[ii] Australian Institute of Aboriginal and Torres Strait Islander Studies, Indigenous Australian Languages, 2019 (14 March 2019) <https://aiatsis.gov.au/explore/articles/indigenous-australian-languages&gt;.

[iii] United Nations Committee on the Rights of the Child, Concluding Observations on the Combined Fifth and Sixth Periodic Reports of Australia, 82nd Sess, UN Doc CRC/C/AUS/CO/5-6 (30 September 2019) para 46(a).

[iv] Australian Institute of Health and Welfare, Trends in Indigenous Mortality and Life Expectancy 2001–2015 (Report, 1 December 2017) vii.

[v] United Nations Committee on the Rights of the Child, Concluding Observations on the Combined Fifth and Sixth Periodic Reports of Australia, 82nd Sess, UN Doc CRC/C/AUS/CO/5-6 (30 September 2019) para 36(a).

[vi] Australian Institute of Health and Welfare, Aboriginal and Torres Strait Islander adolescent and youth health and wellbeing 2018 (Report, 2018) xii.

[vii] Australian Institute of Health and Welfare, Aboriginal and Torres Strait Islander adolescent and youth health and wellbeing 2018 (Report, 2018) xii.

[viii] Australian Institute of Health and Welfare, Aboriginal and Torres Strait Islander adolescent and youth health and wellbeing 2018 (Report, 2018) 6.

[ix] Australian Bureau of Statistics, National Aboriginal and Torres Strait Islander Health Survey (2018) <www.abs.gov.au/websitedbs/D3310114.nsf/Home/Survey+Participant+Information+-+National+Aboriginal+and+Torres+Strait+Islander+Health+Survey>.

[x] Australian Bureau of Statistics, National Aboriginal and Torres Strait Islander Health Survey (2018) <www.abs.gov.au/websitedbs/D3310114.nsf/Home/Survey+Participant+Information+-+National+Aboriginal+and+Torres+Strait+Islander+Health+Survey>.

[xi] Mayi Kuwayu: The National Study of Aboriginal and Torres Strait Islander Wellbeing (2019) <https://mkstudy.com.au/&gt;.

[xii] Department of Prime Minister and Cabinet, Closing the Gap Report: Prime Minister’s Report 2019 (Report, 2019) 10 <https://ctgreport.niaa.gov.au/&gt;.

[xiii] Department of Prime Minister and Cabinet, Closing the Gap Report: Prime Minister’s Report 2019 (2019) 10 <https://ctgreport.niaa.gov.au/&gt;.

[xiv] Australian Institute of Health and Welfare, Australia’s health 2018 (Report, 2018) 317 <www.aihw.gov.au/getmedia/7c42913d-295f-4bc9-9c24-4e44eff4a04a/aihw-aus-221.pdf.aspx?inline=true>.

[xv] Australian Institute of Health and Welfare, Australia’s health 2018 (Report, 2018) 31 <www.aihw.gov.au/reports/australias-health/australias-health-2018/contents/table-of-contents>.

[xvi] Australian Institute of Health and Welfare, Australia’s health 2018 (Report, 2018) 322 <www.aihw.gov.au/reports/australias-health/australias-health-2018/contents/table-of-contents>.

[xvii] Australian Institute of Health and Welfare, Australia’s health 2018 (Report, 2018) 321 <www.aihw.gov.au/reports/australias-health/australias-health-2018/contents/table-of-contents>.

[xviii] Australian Institute of Health and Welfare, Australia’s health 2018 (Report, 2018) 329 <www.aihw.gov.au/reports/australias-health/australias-health-2018/contents/table-of-contents>.

[xix] Australian Institute of Health and Welfare, A Picture of Overweight and Obesity in Australia 2017 (Report, 2017) 14 <https://www.aihw.gov.au/getmedia/172fba28-785e-4a08-ab37-2da3bbae40b8/aihw-phe-216.pdf.aspx?inline=true&gt;.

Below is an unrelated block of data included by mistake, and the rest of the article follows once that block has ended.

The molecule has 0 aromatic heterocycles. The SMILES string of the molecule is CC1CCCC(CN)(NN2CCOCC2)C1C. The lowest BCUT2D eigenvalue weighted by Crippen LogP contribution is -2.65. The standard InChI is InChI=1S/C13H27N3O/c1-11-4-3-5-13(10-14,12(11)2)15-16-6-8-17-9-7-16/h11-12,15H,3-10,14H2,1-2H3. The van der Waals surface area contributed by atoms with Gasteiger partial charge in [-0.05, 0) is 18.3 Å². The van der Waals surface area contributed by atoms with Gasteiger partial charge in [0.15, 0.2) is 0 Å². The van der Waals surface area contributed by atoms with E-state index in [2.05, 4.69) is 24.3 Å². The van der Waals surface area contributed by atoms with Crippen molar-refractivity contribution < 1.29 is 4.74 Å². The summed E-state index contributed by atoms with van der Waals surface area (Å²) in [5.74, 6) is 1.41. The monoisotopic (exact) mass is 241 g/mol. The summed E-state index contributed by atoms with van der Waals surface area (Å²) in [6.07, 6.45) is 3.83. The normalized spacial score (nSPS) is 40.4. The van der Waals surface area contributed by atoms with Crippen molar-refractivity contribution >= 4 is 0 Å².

[xx] Australian Institute of Health and Welfare, Overweight and obesity: an interactive insight: A web report (19 July 2019) <www.aihw.gov.au/reports-data/behaviours-risk-factors/overweight-obesity/overview>.

[xxi] Australian Institute of Health and Welfare, Overweight and obesity: an interactive insight: A web report (19 July 2019) <www.aihw.gov.au/reports-data/behaviours-risk-factors/overweight-obesity/overview>.

[xxii] Australian Bureau of Statistics, Children Who are Overweight or Obese (2009) 1 <www.ausstats.abs.gov.au/ausstats/subscriber.nsf/LookupAttach/4102.0Publication24.09.093/$File/41020_Childhoodobesity.pdf>.

[xxiii] Mission Australia, Youth Survey Report 2017 (2017) 4 <www.missionaustralia.com.au/publications/research/young-people>.

[xxiv] National Coronial Information System. Report prepared for the National Children’s Commissioner on Intentional Self-Harm Fatalities of Persons under 18 in Australia 2007–2015. Report prepared on 07/02/2018.

[xxv] National Coronial Information System. Report prepared for the National Children’s Commissioner on Intentional Self-Harm Fatalities of Persons under 18 in Australia 2007–2015. Report prepared on 07/02/2018.

[xxvi] Australian Institute of Health and Welfare, Data request Specification on self-harm prepared for the Australian Human Rights Commission 2007-2008 to 2016-17 (2018).

[xxvii] Australian Institute of Health and Welfare, Data request Specification on self-harm prepared for the Australian Human Rights Commission 2007-2008 to 2016-17 (2018).

[xxviii] United Nations Committee on the Rights of the Child, Concluding Observations on the Combined Fifth and Sixth Periodic Reports of Australia, 82nd Sess, UN Doc CRC/C/AUS/CO/5-6 (30 September 2019) para 38(a), (b).

[xxix] Australian Institute of Health and Welfare, Children’s Headline Indicators: Teenage Births (2018) <www.aihw.gov.au/reports/children-youth/childrens-headline-indicators/contents/indicator-14>.

[xxx] United Nations Committee on the Rights of the Child, Concluding Observations on the Combined Fifth and Sixth Periodic Reports of Australia, 82nd Sess, UN Doc CRC/C/AUS/CO/5-6 (30 September 2019) para 39(a).

[xxxi] Royal Commission and Board of Inquiry into the Protection and Detention of Children in the Northern Territory (Final Report, 2017) vol 3b, 82.

[xxxii] Royal Commission and Board of Inquiry into the Protection and Detention of Children in the Northern Territory (Final Report, 2017) vol 3b, 82.

[xxxiii] The Kirby Institute, Sexual Health and Relationships in Young Aboriginal and Torres Strait Islander People: Results from the first national study assessing knowledge, risk practices and health service use in relation to sexually transmitted infections and blood borne viruses (Report, 2014) 54.